On occasion money was given by individuals for the use or releefe of the afflicted or infected poore of Colchester (D/B 5 Gb4 f.324-325). On 6 June 1666 the borough received £57 5s. 5d. collected in the city of Exeter, in May £20 was given by a London merchant unwilling to discover his name. Sometimes the gifts were made by people with local connections, Sir Harbottle Grimston, Master of the Rolls gave £20 for the infected poore and in July £5 was given by Thomas Clarke of Ipswich, described as the son of a former sergeant at mace of Colchester. In Braintree, another badly affected town, Charles, Earl of Warwick gave 2 bullocks a week and £12 to maintain a doctor and apothecary and his servants gave £20, while Lord Maynard gave 30 sheep and £10 and the inhabitants of Coggeshall £33.
In total approximately around £5,000 was raised and spent in Colchester, the equivalent of more than 195 years of the wages of a skilled craftsman. Costs were estimated at the height of the epidemic to be in the region of £500 a month. In Chelmsford in September 1665 the parish spent £27, in October it peaked at £73 (more than three years’ wages of a skilled craftsman). A total of £686 (around 27 years of wages) was spent before the plague ended.
We have become accustomed in recent weeks to ‘social distancing’ when outside. In Colchester in 1665 the searchers, who ascertained the cause of death of plague victims, and bearers, who carried the bodies to their burial swore an oath that Yee shall live together where you shall be appointed and not walke abroad more than necessity requires and that onely in the execution of your office of Searchers [or Bearers]. Yee shall decline, and absent yourselves from your familys, and allwaies avoide the societye of people and in your walke shall keepe as far distant from Men as may be allways carrying in your hands a white wand by which the people may know you and shunn and avoide you (D/B 5 R1 f. 217).
Colchester appointed its first bearers James Barton and John Cooke on 16 August 1665. In October the assembly book records the name of the two surgeons, Mr Raer (Chirurgeon and Pestmaster) and Mr Hendrik (a Dutch Chirurgeon) and the searcher Mr Streete. In Chelmsford, the overseers’ accounts (D/P 94/12/2) convey something of the stresses that the disease brought. John Green was appointed to manage the situation and he recorded payments made to him, including £5 promised me for my extraordinary care and trouble in looking after ye infected families in Moulsham and later 15s. for fire and candle and beer spended at my house those nights the corps were buryd. The accounts include payments to bearers Daniel Stevens and Michael Hatton and 3s. to Widow Roberts and Widow Jurmay for laying forth 3 Corps and watching one night.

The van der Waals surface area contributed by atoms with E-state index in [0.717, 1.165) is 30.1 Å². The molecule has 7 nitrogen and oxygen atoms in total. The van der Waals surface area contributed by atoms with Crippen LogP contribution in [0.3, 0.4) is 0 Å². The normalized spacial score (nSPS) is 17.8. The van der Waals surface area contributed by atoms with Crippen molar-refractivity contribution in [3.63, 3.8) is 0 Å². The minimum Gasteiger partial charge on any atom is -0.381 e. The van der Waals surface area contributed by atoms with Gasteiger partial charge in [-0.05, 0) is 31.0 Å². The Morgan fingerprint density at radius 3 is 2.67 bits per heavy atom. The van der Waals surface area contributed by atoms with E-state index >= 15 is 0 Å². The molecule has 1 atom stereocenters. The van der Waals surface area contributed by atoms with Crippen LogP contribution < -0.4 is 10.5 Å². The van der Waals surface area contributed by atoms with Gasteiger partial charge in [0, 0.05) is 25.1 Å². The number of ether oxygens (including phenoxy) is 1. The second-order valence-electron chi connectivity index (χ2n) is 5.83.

Today, we are grateful to the dedication of all the key workers who are keeping the country working, feeding the nation and of course, to the NHS staff on the front line. Their dedication reflects that of people in 1665-1666 who battled the plague and tried to keep their communities safe from disease.
Recently the Friends of Historic Essex have generously funded the purchase of a colourful plan of a modest 27 acre property called Great Childs, belonging to the Rev. Thomas Forbes, rector of Little Leighs (ERO, D/DU 3263). The cartouche names the surveyor as John Waite, and states that the estate straddled the parish boundary between Little Leighs and Much (Great) Waltham. The plan itself shows that it lay south of the road to Littley Green, making it possible to accurately locate the site. (TL 703 174)
Little is known for about Forbes before his arrival at Little Leighs. He probably obtained his MA degree at Aberdeen in June 1694, was ordained deacon the same day by the bishop of London and appointed schoolmaster at Monoux’s school, Walthamstow a fortnight later. He was ordained priest in June 1695. We do know that he was instituted rector of Little Leighs in August 1701, and that he died and was buried there nearly half a century later in January 1750.
The house belonging to Forbes’s estate lay immediately to the north of the Littley Green road, just inside the parish boundary of Great Waltham. Immediately to its north and east the plan clearly shows the pale of Leez park, together with a narrow strip of woodland, marked ‘The Old Wilderness’. This is of great interest and raises a number of questions.
Nothing is known about the formal gardens at Leez. The priory had been acquired at the dissolution by that unscrupulous parvenue, Richard Rich (1500-1568). He demolished most of the monastic fabric to build a grand mansion round two courtyards and, at the same time, he acquired Littley Park which lay to the south. This medieval deer park provided Rich with an instant cachet of respectable ancestry, as well as an opportunity to make a new, more convenient and much grander access to his mansion from the south. The Old Wilderness, which is shown on Forbes’s estate plan, is just inside the pale on the eastern edge of Littley Park.